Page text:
However, if we continue to focus on their departure. If we only see the pain and never acknowledge the happiness that has entered our lives through other venues can we grow? Can we adjust to the different life?

Mourning the death of a loved one is natural. Hanging on to the pain of their death causes us more grief, and keeps us from the joy that waits.

when you get to the end of your rope.

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Wednesday’s Words


Some people do a Wordless Wednesday post on Wednesdays. A day when they post pictures. I like the alliteration and the idea, except I feel like I need to explain the pictures. Sort of defeats the title, although I love the bloggers that do add an explanation, makes the pictures more meaningful.

I thought I’d go a different direction. If I’m not going to do a Wordless Wednesday, how about a Wordy Wednesday? So, I rounded up seven quotes, thoughts, or ideas that hopefully are encouraging or inspiring. Sometimes they’ll be mine, sometimes quotes of others, with credit for them.

That said (hee, hee) here are today’s thoughts, um, words.

I am strong enough to face tomorrow and smart enough to rest tonight.



Standing tall, with head held high, I can handle life’s punches.

Wishes and dreams are worth holding on to with both hands.

Fine is delicate. Good is acceptable. Great is awesome. We are great.

Happy is a choice. It is my choice to be happy.

I am enough.

Celebrate the day. There is always something to celebrate.

ice cream dessert

Have a great week.

Do you have a quote or mantra you use daily?


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Oklahoma to Virginia and Back in One Day

In theory, it’s possible to make the trip from Oklahoma to Virginia and back in twenty-four hours, especially if you fly. However, it wouldn’t be my preferred way to travel or visit another area.

At one time Tuesday’s on this blog was intended to be about travel. Real travel, going from one place in real life to another and sharing the experience. In actuality, that is harder than expected, despite the fact I tend to be on the go often.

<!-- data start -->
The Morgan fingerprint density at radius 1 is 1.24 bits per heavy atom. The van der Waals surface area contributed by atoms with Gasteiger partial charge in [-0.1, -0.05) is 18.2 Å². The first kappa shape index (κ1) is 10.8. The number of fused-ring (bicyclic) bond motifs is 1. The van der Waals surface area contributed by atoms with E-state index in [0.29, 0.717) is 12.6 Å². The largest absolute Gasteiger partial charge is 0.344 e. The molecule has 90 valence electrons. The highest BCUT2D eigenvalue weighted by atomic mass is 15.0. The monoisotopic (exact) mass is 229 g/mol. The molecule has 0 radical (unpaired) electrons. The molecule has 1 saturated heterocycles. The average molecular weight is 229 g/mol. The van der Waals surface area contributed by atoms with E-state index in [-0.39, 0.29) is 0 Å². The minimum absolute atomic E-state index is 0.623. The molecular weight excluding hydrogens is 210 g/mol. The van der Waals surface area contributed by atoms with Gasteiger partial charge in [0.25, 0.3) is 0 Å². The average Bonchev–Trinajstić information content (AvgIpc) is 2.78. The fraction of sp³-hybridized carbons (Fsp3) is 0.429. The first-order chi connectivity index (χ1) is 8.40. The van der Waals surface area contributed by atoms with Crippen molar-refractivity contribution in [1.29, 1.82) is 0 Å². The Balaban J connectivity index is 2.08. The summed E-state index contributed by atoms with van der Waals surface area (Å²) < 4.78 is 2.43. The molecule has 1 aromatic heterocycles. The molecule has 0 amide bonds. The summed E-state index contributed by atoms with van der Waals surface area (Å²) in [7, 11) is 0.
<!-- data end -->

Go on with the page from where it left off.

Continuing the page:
Since real life travel seems to be evading this blog, and since one of the goals for 2019 is to read more, it seemed fitting to share about traveling by book. This way, I’ll be doubly motivated to actually read the books on my list, or that others suggest.

This first read took me from my home in Oklahoma in 2019 to the 1970s hills of Virginia, and to the Big Stone Gap Holler,  a coal mining community. I not only traveled across the country, I also traveled back in time. Andriana Trigiani wrote the book, Big Stone Gap with interesting characters and a good balance of action and description. This is the first book by Adriana Trigiani I’ve read, it won’t be the last. I felt like I was in Big Stone Gap in a different time listening to Ave Marie tell me about her town and the people.

It’s been a long time since I traveled by book. Usually, my attention is divided between the book, what needs to be done and sometimes listening to a podcast. Last night though I turned all my attention to the book. It didn’t disappoint.

Next time I read a book I’ll give it my full attention, it makes the book much more enjoyable. My goal this year is to read a minimum of a book a week, fifty-two books.